Wednesday, August 5, 2015


You should read this:

I thoroughly enjoyed most of that article. It is refreshing that the church is turning the page and becoming more honest and transparent about history. Some things are still not as direct as they should/could be in this article. I appreciate the inclusions of the pictures, but it seems they are doing everything they can to justify the past use of the graphics, instead of dismissing them as historically false. They still don't have/use any of Joseph translating with the hat, though I'm glad the description is included in the article.

Though this is probably the most honest historical article I've seen officially published by the church, there are still omissions and misrepresentations. The most glaring of them refers to the attempt by the author to minimize the need for a seer to use a Urim and Thummim in order to actually be a seer.

"As Elder Pratt watched the Prophet translate, “Joseph, as if he read his thoughts, looked up and explained that the Lord gave him the Urim and Thummim when he was inexperienced in the Spirit of inspiration. But now he had advanced so far that he understood the operations of that Spirit, and did not need the assistance of that instrument.”21
Brigham Young told an audience of his thoughts about receiving a seer stone. “I don’t [k]no[w] that I have ever had a desire to have one,” he reflected.22 Brigham’s statement expressed his understanding that seer stones were not essential to being a seer."

The facts are:
1) A seer needs an object to see into just as much as a prophet actually has to prophesy to be a prophet.

This is what the Book of Mormon says about it:
"13 And now he translated them by the means of those two stones which were fastened into the two rims of a bow.
14 Now these things were prepared from the beginning, and were handed down from generation to generation, for the purpose of interpreting languages;
15 And they have been kept and preserved by the hand of the Lord, that he should discover to every creature who should possess the land the iniquities and abominations of his people;
16 And whosoever has these things is called seer, after the manner of old times." (Mosiah 28:13-16)

2) Joseph did not grow out of using seer stones. He continued to use seer stones his whole life. If I'm not mistaken, he carried one in his pocket every day till the day he died. If I'm not mistaken, one of his seer stones (I think it was the green one) was found on him at the moment of death.
From wikipedia:
"After finishing the Book of Mormon translation, Smith gave his brown seer stone to Oliver Cowdery, but he occasionally used his white stone to gain revelations, including his translation of what later became known as the Book of Abraham.[32] There is no evidence that Smith used the stone to dictate any of the Doctrine and Covenants revelations after November 1830;[33] during his work on his Bible translation, Smith told Orson Pratt he had stopped using the stone because he had become acquainted with "the Spirit of Prophecy and Revelation" and no longer needed it.[34] Nevertheless, in 1855, Brigham Young told the apostles that Smith had had five seer stones, and Young made it clear that Smith "did not regard his seer stones simply as relics of his youth" but had found others while church president.[35]"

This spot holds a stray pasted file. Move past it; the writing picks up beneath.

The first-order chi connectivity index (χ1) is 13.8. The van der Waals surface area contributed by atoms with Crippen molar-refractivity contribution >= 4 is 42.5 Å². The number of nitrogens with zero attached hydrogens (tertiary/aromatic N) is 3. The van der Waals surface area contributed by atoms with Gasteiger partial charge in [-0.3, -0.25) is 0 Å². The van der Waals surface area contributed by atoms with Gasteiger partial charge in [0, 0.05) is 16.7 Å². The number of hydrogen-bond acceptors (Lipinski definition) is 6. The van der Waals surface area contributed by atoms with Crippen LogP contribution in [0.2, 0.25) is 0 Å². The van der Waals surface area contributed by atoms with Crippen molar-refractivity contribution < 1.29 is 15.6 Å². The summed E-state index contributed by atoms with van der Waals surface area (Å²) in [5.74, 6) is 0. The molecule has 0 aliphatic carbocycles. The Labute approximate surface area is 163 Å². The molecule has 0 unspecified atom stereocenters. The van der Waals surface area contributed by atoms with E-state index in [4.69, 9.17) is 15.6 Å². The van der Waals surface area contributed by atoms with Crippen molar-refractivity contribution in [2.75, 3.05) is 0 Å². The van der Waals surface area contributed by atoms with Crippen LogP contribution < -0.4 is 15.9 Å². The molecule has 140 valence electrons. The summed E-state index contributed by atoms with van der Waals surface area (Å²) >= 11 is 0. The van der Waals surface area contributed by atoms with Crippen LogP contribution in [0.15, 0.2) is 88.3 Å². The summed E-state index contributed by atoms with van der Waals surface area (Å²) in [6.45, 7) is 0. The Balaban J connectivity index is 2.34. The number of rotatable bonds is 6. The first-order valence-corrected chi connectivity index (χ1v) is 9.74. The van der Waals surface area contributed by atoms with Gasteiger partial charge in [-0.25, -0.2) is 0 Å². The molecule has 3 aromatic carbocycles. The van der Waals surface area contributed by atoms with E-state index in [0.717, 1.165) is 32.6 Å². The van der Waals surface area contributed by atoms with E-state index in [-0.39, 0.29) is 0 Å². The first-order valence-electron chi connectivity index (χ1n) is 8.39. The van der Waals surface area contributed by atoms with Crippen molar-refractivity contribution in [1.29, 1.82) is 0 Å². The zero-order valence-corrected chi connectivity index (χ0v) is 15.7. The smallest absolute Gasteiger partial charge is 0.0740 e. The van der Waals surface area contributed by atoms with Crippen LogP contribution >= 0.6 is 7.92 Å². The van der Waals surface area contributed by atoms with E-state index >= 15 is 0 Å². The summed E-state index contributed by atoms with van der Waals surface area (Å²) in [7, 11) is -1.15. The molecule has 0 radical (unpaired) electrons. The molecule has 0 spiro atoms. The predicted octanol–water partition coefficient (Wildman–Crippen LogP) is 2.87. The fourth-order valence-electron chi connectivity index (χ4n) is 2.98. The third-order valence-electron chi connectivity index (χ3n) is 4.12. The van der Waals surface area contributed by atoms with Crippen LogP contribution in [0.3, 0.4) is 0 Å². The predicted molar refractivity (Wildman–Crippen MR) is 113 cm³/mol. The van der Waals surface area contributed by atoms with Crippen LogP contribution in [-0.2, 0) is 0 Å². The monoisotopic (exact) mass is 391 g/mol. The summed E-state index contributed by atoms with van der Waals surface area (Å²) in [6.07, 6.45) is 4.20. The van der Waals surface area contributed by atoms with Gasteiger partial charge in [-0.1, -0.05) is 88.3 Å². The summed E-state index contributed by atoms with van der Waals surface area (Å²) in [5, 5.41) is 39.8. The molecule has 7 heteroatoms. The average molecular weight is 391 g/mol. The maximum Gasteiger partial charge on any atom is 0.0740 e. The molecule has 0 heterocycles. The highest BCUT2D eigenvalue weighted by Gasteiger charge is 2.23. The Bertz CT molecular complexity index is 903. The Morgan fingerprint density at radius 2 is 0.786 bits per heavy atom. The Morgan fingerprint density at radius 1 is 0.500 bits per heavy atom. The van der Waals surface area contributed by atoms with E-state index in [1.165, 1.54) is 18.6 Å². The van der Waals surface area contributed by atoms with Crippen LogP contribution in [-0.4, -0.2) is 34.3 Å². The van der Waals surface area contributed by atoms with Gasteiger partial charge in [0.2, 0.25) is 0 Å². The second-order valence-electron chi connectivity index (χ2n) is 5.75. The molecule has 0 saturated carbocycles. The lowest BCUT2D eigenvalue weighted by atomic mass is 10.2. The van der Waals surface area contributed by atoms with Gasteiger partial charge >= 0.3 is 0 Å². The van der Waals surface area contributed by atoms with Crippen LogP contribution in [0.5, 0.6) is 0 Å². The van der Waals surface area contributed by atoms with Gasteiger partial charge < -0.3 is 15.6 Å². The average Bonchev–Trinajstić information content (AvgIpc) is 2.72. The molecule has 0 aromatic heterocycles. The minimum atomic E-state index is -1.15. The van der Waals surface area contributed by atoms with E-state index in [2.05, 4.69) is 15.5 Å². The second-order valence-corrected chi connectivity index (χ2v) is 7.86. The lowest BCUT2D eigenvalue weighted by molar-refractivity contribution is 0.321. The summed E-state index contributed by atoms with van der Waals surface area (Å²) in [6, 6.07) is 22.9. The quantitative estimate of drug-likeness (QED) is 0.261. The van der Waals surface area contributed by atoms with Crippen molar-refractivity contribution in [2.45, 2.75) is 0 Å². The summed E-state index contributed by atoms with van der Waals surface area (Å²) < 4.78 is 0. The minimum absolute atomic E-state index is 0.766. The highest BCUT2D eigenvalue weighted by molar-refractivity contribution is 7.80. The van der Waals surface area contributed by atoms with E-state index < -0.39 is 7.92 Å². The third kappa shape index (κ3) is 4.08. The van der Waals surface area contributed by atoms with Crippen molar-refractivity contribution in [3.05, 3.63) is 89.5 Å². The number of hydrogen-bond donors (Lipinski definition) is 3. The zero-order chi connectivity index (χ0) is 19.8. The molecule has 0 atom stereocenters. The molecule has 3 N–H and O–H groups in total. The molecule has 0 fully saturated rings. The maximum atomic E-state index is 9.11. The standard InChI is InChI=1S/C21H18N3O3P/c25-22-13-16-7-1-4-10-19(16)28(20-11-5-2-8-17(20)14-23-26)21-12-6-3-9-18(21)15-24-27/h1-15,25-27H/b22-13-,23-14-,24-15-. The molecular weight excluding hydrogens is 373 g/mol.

It saddens me that church historical articles have to be "fact-checked." It saddens me that there would be any non-LDS resource that would be a better source for LDS history than an LDS source. It saddens me that, in light of the glaring omissions and carefully crafted misrepresentations in the recent essays and this article, it can only be concluded that the church's new posture on history is just as dishonest as ever. Instead of finally uncovering the truth, they are letting out just enough truth mingled with falsehood to inoculate members against undertaking their own research. Right now, when a lifelong member sees a glossy, well-written post online describing how Joseph actually translated the Book of Mormon with a rock in a hat, they flip out because they had never heard about that, and yet here is the indisputable evidence. They conclude they've been lied to, and end up leaving the church. Now, someone will bring up a rock in the hat, and they will say, "Oh, the church told me about that years ago!" and won't bother researching it further. There is a big difference in telling us what they know compared to telling us what they want us to hear. We are still firmly in the latter category. The article doesn't even talk about the other seer stones! (There is a green one and a white one, and the church has all three).